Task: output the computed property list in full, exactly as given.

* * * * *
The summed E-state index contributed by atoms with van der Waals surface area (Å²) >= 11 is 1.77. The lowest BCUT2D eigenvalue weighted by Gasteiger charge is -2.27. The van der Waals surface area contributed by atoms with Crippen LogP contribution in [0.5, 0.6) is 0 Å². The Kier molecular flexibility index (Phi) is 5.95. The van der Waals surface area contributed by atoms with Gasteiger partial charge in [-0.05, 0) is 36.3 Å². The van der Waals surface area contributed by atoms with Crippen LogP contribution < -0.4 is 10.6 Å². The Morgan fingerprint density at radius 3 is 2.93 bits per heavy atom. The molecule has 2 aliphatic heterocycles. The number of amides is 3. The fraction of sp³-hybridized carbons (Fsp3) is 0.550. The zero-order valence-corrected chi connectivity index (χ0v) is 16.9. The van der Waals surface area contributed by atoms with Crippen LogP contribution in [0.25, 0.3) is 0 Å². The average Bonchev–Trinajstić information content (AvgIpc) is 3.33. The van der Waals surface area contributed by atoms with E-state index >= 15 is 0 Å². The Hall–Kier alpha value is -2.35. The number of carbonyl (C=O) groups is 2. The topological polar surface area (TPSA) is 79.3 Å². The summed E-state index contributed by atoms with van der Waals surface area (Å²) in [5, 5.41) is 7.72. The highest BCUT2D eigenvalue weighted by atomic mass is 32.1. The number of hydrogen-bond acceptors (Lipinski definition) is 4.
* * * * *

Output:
The summed E-state index contributed by atoms with van der Waals surface area (Å²) >= 11 is 1.77. The lowest BCUT2D eigenvalue weighted by Gasteiger charge is -2.27. The van der Waals surface area contributed by atoms with Crippen LogP contribution in [0.5, 0.6) is 0 Å². The Kier molecular flexibility index (Phi) is 5.95. The van der Waals surface area contributed by atoms with Gasteiger partial charge in [-0.05, 0) is 36.3 Å². The van der Waals surface area contributed by atoms with Crippen LogP contribution < -0.4 is 10.6 Å². The Morgan fingerprint density at radius 3 is 2.93 bits per heavy atom. The molecule has 2 aliphatic heterocycles. The number of amides is 3. The fraction of sp³-hybridized carbons (Fsp3) is 0.550. The zero-order valence-corrected chi connectivity index (χ0v) is 16.9. The van der Waals surface area contributed by atoms with Crippen LogP contribution in [0.25, 0.3) is 0 Å². The average Bonchev–Trinajstić information content (AvgIpc) is 3.33. The van der Waals surface area contributed by atoms with E-state index >= 15 is 0 Å². The Hall–Kier alpha value is -2.35. The number of carbonyl (C=O) groups is 2. The topological polar surface area (TPSA) is 79.3 Å². The summed E-state index contributed by atoms with van der Waals surface area (Å²) in [5, 5.41) is 7.72. The highest BCUT2D eigenvalue weighted by atomic mass is 32.1. The number of hydrogen-bond acceptors (Lipinski definition) is 4.